462leading 'v' character (also bare). For example:
463
464 $vs1 = 1.2.3; # encoded as \1\2\3
465 $vs2 = v1.2; # encoded as \1\2
466
467However, the use of v-strings to initialize version objects with this
468module is only possible with Perl 5.8.1 or better (which contain special
469code to enable it). Their use is B<strongly> discouraged in all
470circumstances (especially the leading 'v' style), since the meaning will
471change depending on which Perl you are running. It is better to directly
472use L<"Extended Versions"> to ensure the proper interpretation.
473
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474
475=head2 Types of Versions Objects
476
477There are two types of Version Objects:
478
479=over 4
480
481=item * Ordinary versions
482
483These are the versions that normal modules will use. Can contain as
484many subversions as required. In particular, those using RCS/CVS can
485use the following:
486
487 $VERSION = version->new(qw$Revision: 2.7 $);
488
489and the current RCS Revision for that file will be inserted
490automatically. If the file has been moved to a branch, the Revision
491will have three or more elements; otherwise, it will have only two.
492This allows you to automatically increment your module version by
493using the Revision number from the primary file in a distribution, see
494L<ExtUtils::MakeMaker/"VERSION_FROM">.
495
496=item * Alpha Versions
497
498For module authors using CPAN, the convention has been to note
499unstable releases with an underscore in the version string, see
500L<CPAN>. Alpha releases will test as being newer than the more recent
501stable release, and less than the next stable release. For example:
502
503 $alphaver = version->new("12.03_01"); # must be quoted
504
505obeys the relationship
506
507 12.03 < $alphaver < 12.04
508
43eaf59d 509Alpha versions with a single decimal point will be treated exactly as if
cb5772bb 510they were L<Numeric Versions>, for parsing purposes. The stringification for
43eaf59d 511alpha versions with a single decimal point may seem surprising, since any
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512trailing zeros will visible. For example, the above $alphaver will print as
513
514 12.03_0100
515
516which is mathematically equivalent and ASCII sorts exactly the same as
517without the trailing zeros.
518
43eaf59d 519Alpha versions with more than a single decimal point will be treated
7de739db 520exactly as if they were L<Extended Versions>, and will display without any
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521trailing (or leading) zeros, in the L<Version Normal> form. For example,
522
523 $newver = version->new("12.3.1_1");
524 print $newver; # v12.3.1_1
525
526=head2 Replacement UNIVERSAL::VERSION
527
528In addition to the version objects, this modules also replaces the core
529UNIVERSAL::VERSION function with one that uses version objects for its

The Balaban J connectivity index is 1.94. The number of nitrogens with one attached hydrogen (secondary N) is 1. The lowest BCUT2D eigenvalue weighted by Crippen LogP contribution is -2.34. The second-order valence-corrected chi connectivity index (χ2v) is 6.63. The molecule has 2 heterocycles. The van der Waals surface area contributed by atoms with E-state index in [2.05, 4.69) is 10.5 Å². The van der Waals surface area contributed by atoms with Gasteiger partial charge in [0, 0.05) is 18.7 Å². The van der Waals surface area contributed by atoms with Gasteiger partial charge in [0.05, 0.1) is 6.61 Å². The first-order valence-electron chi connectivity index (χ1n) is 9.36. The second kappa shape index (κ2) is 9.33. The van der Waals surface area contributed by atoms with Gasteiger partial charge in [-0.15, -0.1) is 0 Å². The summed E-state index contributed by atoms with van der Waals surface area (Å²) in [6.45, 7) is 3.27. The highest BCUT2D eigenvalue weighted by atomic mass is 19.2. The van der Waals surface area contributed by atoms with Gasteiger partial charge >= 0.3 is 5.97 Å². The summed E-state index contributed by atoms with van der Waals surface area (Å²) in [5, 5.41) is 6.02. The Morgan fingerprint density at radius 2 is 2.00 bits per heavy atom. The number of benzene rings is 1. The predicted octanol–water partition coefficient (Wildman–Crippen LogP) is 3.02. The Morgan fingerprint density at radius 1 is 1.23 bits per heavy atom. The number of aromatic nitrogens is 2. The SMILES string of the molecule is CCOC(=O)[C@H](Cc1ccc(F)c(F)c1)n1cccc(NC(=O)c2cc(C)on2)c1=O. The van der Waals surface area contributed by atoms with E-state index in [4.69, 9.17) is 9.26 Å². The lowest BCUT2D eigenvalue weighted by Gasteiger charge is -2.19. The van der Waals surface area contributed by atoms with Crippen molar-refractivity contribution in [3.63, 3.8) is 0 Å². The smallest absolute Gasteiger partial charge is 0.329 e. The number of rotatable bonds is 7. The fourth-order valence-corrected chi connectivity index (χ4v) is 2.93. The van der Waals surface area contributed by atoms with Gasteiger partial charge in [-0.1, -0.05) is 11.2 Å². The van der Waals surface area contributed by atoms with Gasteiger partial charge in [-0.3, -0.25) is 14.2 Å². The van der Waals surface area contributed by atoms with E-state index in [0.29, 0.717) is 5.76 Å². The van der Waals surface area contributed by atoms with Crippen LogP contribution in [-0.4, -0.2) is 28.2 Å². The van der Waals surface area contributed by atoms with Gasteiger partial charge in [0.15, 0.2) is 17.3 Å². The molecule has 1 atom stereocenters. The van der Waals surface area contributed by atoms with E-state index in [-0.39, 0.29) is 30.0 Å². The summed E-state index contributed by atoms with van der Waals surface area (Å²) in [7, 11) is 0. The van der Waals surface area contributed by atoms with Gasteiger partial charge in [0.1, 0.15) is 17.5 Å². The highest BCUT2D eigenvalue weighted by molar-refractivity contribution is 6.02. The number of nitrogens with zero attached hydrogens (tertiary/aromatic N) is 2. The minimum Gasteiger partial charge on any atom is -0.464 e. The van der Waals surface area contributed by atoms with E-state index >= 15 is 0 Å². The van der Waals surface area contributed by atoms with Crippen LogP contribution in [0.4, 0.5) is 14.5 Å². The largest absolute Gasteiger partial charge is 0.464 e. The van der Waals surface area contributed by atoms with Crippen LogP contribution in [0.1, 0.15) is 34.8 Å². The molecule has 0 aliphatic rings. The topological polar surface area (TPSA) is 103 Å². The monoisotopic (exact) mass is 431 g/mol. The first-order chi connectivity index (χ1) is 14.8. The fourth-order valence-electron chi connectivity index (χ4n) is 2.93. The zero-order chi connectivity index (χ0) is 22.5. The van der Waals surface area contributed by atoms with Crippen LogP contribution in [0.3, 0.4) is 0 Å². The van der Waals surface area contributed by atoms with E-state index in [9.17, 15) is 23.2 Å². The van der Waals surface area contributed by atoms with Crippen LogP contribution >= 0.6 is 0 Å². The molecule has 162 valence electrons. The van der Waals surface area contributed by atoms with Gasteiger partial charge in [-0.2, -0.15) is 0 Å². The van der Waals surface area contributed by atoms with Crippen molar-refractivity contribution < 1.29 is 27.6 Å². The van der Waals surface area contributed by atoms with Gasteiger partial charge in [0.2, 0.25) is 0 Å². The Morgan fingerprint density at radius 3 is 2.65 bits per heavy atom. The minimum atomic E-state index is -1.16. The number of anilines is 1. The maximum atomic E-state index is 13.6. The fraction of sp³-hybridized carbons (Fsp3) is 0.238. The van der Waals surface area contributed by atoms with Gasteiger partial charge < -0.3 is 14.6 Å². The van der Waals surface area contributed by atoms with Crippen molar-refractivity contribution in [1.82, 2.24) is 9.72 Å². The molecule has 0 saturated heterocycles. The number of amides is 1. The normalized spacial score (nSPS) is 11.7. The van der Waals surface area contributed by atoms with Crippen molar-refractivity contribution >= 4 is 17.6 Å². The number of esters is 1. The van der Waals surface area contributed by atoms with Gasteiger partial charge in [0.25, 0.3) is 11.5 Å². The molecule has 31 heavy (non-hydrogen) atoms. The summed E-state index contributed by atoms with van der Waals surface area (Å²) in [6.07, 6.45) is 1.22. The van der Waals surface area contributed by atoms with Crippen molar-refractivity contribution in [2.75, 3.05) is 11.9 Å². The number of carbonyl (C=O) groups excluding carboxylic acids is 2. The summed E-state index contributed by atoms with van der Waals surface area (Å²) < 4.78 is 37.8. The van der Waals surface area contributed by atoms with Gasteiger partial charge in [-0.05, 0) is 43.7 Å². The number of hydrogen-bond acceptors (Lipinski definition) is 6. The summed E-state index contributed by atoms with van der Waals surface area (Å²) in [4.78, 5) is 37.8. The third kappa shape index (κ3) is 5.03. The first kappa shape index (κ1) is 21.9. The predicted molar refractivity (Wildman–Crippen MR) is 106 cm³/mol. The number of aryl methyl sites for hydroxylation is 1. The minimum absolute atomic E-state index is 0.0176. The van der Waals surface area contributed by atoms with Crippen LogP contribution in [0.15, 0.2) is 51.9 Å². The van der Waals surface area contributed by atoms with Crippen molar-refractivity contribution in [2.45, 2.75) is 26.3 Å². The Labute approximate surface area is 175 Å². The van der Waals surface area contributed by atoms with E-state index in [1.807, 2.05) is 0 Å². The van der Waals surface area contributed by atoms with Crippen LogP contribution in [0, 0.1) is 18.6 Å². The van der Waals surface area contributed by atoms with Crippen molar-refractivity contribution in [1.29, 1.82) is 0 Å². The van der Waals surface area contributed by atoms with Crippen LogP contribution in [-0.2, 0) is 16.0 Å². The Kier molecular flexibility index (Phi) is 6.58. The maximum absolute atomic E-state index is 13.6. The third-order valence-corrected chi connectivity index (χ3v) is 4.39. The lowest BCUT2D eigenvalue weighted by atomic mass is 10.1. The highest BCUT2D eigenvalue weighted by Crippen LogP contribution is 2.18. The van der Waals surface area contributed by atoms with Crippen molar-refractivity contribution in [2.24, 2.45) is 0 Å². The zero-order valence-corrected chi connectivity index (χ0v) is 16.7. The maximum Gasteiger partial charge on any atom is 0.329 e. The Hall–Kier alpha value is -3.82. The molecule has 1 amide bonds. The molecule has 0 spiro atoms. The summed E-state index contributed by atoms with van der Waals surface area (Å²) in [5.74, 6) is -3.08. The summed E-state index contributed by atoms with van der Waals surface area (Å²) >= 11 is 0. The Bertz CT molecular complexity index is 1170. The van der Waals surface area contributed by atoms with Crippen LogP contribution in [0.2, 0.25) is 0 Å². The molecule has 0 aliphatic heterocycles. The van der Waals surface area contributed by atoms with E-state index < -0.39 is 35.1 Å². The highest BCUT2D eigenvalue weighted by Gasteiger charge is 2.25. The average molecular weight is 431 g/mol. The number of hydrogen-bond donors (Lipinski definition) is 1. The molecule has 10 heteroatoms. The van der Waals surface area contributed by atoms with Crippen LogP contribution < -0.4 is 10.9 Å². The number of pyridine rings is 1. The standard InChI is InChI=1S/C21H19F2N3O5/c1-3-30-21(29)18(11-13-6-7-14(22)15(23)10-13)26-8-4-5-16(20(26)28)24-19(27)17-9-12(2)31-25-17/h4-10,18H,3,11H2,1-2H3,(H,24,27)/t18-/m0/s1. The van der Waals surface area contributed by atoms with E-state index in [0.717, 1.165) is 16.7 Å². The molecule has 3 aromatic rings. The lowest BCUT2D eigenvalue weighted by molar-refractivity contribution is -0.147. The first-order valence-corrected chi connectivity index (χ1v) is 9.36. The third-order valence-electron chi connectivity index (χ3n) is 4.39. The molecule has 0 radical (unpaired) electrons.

530comparisons. The return from this operator is always the numified form,
531and the warning message generated includes both the numified and normal
532forms (for clarity).
533
534For example:
535
536 package Foo;
537 $VERSION = 1.2;
538
539 package Bar;
540 $VERSION = "1.3.5"; # works with all Perl's (since it is quoted)
541
542 package main;
543 use version;
544
545 print $Foo::VERSION; # prints 1.2
546
547 print $Bar::VERSION; # prints 1.003005
548
549 eval "use CGI 10"; # some far future release
550 print $@; # prints "CGI version 10 (10.0.0) required..."
551
552IMPORTANT NOTE: This may mean that code which searches for a specific
553string (to determine whether a given module is available) may need to be
554changed.
555
556The replacement UNIVERSAL::VERSION, when used as a function, like this:
557
558 print $module->VERSION;
559
560will also exclusively return the numified form. Technically, the
561$module->VERSION function returns a string (PV) that can be converted to a
562number following the normal Perl rules, when used in a numeric context.
563
564=head1 SUBCLASSING
565
566This module is specifically designed and tested to be easily subclassed.
567In practice, you only need to override the methods you want to change, but
568you have to take some care when overriding new() (since that is where all
569of the parsing takes place). For example, this is a perfect acceptable
570derived class:
571
572 package myversion;
573 use base version;
574 sub new {
575 my($self,$n)=@_;
576 my $obj;
577 # perform any special input handling here
578 $obj = $self->SUPER::new($n);
579 # and/or add additional hash elements here
580 return $obj;
581 }
582
583See also L<version::AlphaBeta> on CPAN for an alternate representation of
584version strings.
585
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586B<NOTE:> Although the L<qv> operator is not a true class method, but rather a
587function exported into the caller's namespace, a subclass of version will
588inherit an import() function which will perform the correct magic on behalf
589of the subclass.
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590
591=head1 EXPORT
592
7de739db 593qv - Extended Version initialization operator
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594
595=head1 AUTHOR
596
597John Peacock E<lt>jpeacock@cpan.orgE<gt>
598
599=head1 SEE ALSO
600
601L<perl>.
602
603=cut